“Mayfair, Park Lane, St Johns Wood are where Indians like to live when they’re in London,” says Chhitra Gidwani, an exporter of high-end garments to England. “They go there to shop, play golf, watch plays and movies. Each year, it’s almost like a rite of passage when they arrive. The same faces in the same restaurants, clubs and department stores, and of course, the same parties thrown by the same local Indian hosts,” she says.

“High net-worth Indians tend to flock to Belgravia and Mayfair of late. A certain part of Hampstead was their first preference many years ago,” says Ramani, perhaps referring to the late ’80s when Amitabh Bachchan’s younger brother Bunty (Ajitabh) and his wife Ramola had famously set up home in the leafy suburb, and their mansion had become the scene of many glamorous parties.

She adds: “Hampstead was where they could own an acre or two, but now that’s been saturated. So they’re opting for central London locations. When they’re here, they frequent places like Harrods, Harvey Nichols and Selfridges; they eat, drink, gossip and plan the next seven days, all in one go. And they shop like mad.”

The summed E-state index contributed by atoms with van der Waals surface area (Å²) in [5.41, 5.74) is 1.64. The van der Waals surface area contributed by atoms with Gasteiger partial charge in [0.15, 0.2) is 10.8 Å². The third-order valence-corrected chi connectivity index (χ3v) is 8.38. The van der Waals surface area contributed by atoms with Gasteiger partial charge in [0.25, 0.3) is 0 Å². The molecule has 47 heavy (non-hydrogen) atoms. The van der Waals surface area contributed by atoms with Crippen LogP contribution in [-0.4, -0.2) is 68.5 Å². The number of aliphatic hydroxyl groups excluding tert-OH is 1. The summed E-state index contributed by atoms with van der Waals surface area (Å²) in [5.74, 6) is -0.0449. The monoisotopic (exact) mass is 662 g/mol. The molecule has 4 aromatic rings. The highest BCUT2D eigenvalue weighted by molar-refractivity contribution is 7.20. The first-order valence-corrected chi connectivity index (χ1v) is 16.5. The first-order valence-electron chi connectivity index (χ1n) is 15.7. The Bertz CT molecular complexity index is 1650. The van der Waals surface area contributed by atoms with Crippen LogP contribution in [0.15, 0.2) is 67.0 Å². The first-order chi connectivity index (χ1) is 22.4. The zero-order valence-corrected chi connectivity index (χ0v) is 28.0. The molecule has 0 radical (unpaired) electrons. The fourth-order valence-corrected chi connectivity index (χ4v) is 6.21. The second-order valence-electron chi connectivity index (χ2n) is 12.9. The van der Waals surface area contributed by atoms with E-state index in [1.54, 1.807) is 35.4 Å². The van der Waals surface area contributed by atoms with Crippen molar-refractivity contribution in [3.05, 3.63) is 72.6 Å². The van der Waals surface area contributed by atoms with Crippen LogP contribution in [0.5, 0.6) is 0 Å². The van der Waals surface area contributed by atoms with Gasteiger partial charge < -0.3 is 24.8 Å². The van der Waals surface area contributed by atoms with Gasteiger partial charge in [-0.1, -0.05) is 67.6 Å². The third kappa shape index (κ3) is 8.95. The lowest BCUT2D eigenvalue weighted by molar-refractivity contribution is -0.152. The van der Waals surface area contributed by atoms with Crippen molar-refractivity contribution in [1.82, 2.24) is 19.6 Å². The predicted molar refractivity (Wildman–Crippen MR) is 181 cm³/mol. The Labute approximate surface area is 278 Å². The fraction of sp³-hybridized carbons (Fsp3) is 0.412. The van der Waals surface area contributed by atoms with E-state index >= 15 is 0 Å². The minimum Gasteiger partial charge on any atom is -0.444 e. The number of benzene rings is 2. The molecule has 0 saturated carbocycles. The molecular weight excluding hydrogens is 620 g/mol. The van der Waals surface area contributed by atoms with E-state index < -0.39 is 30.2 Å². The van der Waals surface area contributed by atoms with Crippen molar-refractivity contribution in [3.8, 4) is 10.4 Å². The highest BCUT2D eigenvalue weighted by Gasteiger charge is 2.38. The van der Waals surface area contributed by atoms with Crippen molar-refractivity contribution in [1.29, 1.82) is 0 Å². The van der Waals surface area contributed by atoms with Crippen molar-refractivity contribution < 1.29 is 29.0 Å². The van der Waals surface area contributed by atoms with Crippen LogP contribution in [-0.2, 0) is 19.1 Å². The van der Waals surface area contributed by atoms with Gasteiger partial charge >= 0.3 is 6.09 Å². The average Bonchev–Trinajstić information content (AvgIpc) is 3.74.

Deepak Nathwani, who relocated from London to Mumbai in the ’90s, runs a successful service for outbound Indians looking for hotels or service apartments abroad called Haiku Hospitality Services.

“Outbound travel from India grows and gets more sophisticated each year, but London remains a second home to Indians,” he says. “For hotels, Park Lane and Mayfair are still the most popular locations, so Four Seasons, Dorchester, the Metropolitan and Grosvenor House are still the most requested hotels.”

But it is not room service and housekeeping alone that the well-heeled Indian seeks in London. “Indians are increasingly using service apartments, which are now rented throughout the year and used even on business trips.”

The Arts Club was founded in 1863 for gentlemen interested in the arts, sciences and literature (Getty Images)

Meet the high and mighty

Slowly a picture emerges of a more intense version of the celebrated schmooze fest that takes place in Goa in December, and of the rites and rituals, and the grazing, living, shopping, dressing and socialising habits of that most gregarious of traveller, the Indian in London.